I finally arrived in New Zealand early this morning! Traveling for a whole day straight was very tiring, but it was all worth it when we descended into New Zealand. Seeing an aerial view of the country, I could tell it was something very different and beautiful. We arrived at sunrise and seeing the vast coastline stretching out endlessly told me that I chose the right country in which to study. After picking up my bag and going through customs, I caught a shuttle that would take me to the "Uni" as they call it here. There were two other men on the shuttle with me, both native Kiwi school teachers coming back to their home from a ten day confrence trip largely all over the world. It was interesting to talk to these men and get a native's perspective on the country, while also taking in all the sights of my brand new home first hand. It was evident that most cities or villages are contained in a small area, while there are no suburbs. The development here goes directly from city or residential area to vast countryside. It is perfect, and so different than America. I saw a goat grazing in someone's front lawn and some sheep in a pasture, along with glittering ponds and lakes leading into great hills and craigs. It was all beautiful and I smiled for almost the whole ride to my Uni.
Once I arrived, one of the RAs let me into my room and showed me around the Student Village area where I live. There is a rec room and two lounges, laundry, and a computer lab, along with ten different housing buildings. And this is just one of the residence halls here! Alone, Student Village is probably 1/4 the size of all of Fredonia! Its quite a shock.
After unpacking and taking a much needed shower after 24 hours of flight, the RA that let me into my dorm took me on a trip to the supermarket. It was called Pak and Save, and it was a lot like Aldis in America. I picked up some food items that I needed, but not without some surprises. Sandwich meat all comes directly from the deli, the store had no packaged meats. I had to step up and tell the girl working how many KGs I wanted! Luckily, a girl who came with me to the store helped me order what I wanted. As I was trying to get tomato sauce to make pasta, I found out that "tomato sauce" is actually ketchup. The label of the can I finally ventured towards read "Pasta Sauce." There are a lot of the same brands as in America like Kellogs, and Extra gum, but all the packages look completely different. There were also many different kinds of brands that I did not know.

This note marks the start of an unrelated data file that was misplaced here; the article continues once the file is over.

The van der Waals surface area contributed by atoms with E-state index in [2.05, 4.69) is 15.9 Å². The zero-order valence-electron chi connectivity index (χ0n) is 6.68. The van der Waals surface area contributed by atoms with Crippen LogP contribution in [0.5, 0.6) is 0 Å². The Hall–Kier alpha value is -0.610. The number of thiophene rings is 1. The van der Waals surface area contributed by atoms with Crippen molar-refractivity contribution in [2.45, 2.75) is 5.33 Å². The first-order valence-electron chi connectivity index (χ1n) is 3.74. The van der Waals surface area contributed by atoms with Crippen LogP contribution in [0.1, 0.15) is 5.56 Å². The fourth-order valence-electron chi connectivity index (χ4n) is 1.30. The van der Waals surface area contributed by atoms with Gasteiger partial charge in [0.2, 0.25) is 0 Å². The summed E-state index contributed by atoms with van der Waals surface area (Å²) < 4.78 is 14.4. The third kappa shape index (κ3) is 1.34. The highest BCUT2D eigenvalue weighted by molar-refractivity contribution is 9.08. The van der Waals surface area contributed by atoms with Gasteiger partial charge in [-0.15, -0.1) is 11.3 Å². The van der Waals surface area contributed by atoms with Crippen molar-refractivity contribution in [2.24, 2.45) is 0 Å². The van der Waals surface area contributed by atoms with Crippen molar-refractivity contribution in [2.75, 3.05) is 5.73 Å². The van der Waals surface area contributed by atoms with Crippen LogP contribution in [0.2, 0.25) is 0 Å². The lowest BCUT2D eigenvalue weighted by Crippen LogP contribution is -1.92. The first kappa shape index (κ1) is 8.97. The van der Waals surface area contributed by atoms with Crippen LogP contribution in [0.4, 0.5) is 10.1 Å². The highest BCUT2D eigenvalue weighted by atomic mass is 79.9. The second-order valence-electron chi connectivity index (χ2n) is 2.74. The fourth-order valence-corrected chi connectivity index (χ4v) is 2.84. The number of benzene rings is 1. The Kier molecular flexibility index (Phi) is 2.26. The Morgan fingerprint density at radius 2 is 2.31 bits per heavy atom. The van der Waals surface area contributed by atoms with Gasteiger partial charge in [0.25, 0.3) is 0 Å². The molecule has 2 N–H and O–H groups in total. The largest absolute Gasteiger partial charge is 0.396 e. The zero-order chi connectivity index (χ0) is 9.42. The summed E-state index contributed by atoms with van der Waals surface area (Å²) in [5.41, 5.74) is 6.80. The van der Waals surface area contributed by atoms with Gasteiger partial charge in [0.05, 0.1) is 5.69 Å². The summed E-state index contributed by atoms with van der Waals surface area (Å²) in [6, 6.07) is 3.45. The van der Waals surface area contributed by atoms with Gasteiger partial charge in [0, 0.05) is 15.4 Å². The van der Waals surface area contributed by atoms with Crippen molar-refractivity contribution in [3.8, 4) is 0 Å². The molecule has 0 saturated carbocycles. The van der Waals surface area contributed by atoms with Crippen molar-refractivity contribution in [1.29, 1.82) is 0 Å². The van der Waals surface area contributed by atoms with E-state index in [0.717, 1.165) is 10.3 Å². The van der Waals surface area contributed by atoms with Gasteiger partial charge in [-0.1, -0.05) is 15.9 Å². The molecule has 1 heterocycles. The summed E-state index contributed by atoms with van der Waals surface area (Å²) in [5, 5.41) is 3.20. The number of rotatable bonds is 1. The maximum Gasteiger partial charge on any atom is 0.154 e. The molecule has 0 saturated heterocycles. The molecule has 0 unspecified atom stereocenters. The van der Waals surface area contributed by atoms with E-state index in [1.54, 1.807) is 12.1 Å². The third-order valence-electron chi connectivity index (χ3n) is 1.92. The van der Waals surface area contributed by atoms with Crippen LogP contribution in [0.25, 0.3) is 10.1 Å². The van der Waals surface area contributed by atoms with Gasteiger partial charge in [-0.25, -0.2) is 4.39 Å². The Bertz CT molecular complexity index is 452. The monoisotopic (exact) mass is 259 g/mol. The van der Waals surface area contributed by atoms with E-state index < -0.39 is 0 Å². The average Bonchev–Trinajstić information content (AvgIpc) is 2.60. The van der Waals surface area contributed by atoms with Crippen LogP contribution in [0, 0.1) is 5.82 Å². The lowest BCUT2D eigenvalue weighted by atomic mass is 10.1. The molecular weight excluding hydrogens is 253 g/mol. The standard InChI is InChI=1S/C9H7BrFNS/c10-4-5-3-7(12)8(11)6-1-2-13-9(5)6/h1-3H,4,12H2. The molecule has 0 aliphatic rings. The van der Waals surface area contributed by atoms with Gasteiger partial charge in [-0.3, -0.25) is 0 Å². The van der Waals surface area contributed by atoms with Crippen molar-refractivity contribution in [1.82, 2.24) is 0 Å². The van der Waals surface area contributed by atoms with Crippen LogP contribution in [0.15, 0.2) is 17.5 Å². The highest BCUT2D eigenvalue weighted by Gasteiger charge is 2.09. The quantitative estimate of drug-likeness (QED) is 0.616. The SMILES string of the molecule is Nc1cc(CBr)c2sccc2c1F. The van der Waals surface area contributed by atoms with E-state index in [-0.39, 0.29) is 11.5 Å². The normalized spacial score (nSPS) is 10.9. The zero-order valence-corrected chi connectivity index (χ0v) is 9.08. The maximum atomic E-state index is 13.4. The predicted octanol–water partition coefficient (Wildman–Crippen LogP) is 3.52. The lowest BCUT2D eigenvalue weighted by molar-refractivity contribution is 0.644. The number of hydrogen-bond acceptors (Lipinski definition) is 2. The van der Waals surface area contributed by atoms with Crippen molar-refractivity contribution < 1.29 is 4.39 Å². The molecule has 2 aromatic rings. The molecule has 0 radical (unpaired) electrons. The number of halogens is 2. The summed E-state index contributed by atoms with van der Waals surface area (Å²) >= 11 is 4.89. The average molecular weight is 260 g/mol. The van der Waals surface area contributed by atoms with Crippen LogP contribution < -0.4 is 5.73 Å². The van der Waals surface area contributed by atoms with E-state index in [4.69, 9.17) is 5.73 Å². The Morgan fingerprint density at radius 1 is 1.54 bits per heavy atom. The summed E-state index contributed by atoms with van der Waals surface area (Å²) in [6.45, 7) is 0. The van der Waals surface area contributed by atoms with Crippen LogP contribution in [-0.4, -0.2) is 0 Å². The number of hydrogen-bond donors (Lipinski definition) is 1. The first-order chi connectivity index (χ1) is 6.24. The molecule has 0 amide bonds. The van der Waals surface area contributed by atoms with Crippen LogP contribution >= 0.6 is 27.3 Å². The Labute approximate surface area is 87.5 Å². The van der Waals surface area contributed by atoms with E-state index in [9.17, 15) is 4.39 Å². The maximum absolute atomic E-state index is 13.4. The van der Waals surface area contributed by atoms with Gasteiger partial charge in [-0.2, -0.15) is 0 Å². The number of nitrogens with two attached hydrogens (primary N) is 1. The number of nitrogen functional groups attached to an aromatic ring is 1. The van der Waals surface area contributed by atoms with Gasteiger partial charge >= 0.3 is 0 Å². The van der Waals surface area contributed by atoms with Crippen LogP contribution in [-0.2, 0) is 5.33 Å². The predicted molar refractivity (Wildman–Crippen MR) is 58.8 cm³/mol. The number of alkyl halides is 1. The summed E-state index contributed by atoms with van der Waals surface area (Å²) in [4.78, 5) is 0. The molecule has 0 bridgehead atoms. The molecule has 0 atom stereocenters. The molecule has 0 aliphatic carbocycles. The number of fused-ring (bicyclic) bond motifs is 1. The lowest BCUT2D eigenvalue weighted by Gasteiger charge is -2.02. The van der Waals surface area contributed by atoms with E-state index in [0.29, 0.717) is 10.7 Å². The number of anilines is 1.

I came back and put away my food and make a sandwich. After a few moments of relaxing, and skype with my parents, I went on a walk around the campus. It is a huge campus; very spread out over a large area. I saw the lecture buildings and different shops that they have here. Nothing is open yet though, because school doesn't officially start until next week. There is a gym right next to my dorm buildings and it costs a membership fee, but prides itself on being the cheepest student membership rate in Hamilton.
After my walk, my flatmate (suitemate for those of you in America) Michelle, who is South African, asked if I wanted to go out with her and her manager from work. Although I was extremely tired at 5 in the afternoon (it seemed so much later!) I agreed to go with my new carpe diem mind-set. Stephanie, Michelle's manager is French and we all met at her Indian boyfriend's house. A comment was made that it was like a meeting at the United Nations with all of us sitting around the table. We ordered pizza, and I was surprised to see that one pizza was spinnach, tomato, nuts, among other things, and the other one was chicken apricot (very sweet!). Not to mention, some of the crowd didn't know what pepperoni was. We had fun talking about different cultures, among other things. One of the men worked on a tourist fishing boat. It was evident that he was passionate about what he did. Although we planned on going downtown, we all agreed we were too tired and I headed back to my room at the university.
A note on the picture: This is my new room in NZ. It is very small. About half the size of a room at fredonia, but I do not have a roommmate. The bright orange comforter was supplied.
A note on the entry title: Kia ora means hello in Maori.
A note on the location: I am actually in Hamilton, but the map marker was not cooperating.